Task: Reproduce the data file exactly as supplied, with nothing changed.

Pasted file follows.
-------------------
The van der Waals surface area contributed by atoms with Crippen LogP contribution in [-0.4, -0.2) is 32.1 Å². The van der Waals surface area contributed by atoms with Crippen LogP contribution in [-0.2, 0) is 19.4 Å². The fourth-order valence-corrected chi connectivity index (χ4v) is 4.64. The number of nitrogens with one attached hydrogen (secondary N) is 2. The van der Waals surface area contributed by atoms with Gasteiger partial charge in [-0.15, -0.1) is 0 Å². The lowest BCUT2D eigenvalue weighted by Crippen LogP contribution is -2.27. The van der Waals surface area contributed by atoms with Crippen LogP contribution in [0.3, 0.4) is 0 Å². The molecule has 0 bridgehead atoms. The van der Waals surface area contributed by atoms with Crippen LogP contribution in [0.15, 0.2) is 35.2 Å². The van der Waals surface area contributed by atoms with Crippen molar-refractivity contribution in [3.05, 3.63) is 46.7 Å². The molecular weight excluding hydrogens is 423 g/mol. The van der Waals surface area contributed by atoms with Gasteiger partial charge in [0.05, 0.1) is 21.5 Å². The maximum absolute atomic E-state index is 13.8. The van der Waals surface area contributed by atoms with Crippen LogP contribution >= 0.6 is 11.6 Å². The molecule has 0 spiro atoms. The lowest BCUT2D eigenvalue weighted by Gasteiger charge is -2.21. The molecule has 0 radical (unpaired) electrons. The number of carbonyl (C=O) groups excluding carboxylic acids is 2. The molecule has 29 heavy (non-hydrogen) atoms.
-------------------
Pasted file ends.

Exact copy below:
The van der Waals surface area contributed by atoms with Crippen LogP contribution in [-0.4, -0.2) is 32.1 Å². The van der Waals surface area contributed by atoms with Crippen LogP contribution in [-0.2, 0) is 19.4 Å². The fourth-order valence-corrected chi connectivity index (χ4v) is 4.64. The number of nitrogens with one attached hydrogen (secondary N) is 2. The van der Waals surface area contributed by atoms with Gasteiger partial charge in [-0.15, -0.1) is 0 Å². The lowest BCUT2D eigenvalue weighted by Crippen LogP contribution is -2.27. The van der Waals surface area contributed by atoms with Crippen LogP contribution in [0.3, 0.4) is 0 Å². The molecule has 0 bridgehead atoms. The van der Waals surface area contributed by atoms with Crippen LogP contribution in [0.15, 0.2) is 35.2 Å². The van der Waals surface area contributed by atoms with Crippen molar-refractivity contribution in [3.05, 3.63) is 46.7 Å². The molecular weight excluding hydrogens is 423 g/mol. The van der Waals surface area contributed by atoms with Gasteiger partial charge in [0.05, 0.1) is 21.5 Å². The maximum absolute atomic E-state index is 13.8. The van der Waals surface area contributed by atoms with Crippen LogP contribution >= 0.6 is 11.6 Å². The molecule has 0 spiro atoms. The lowest BCUT2D eigenvalue weighted by Gasteiger charge is -2.21. The molecule has 0 radical (unpaired) electrons. The number of carbonyl (C=O) groups excluding carboxylic acids is 2. The molecule has 29 heavy (non-hydrogen) atoms.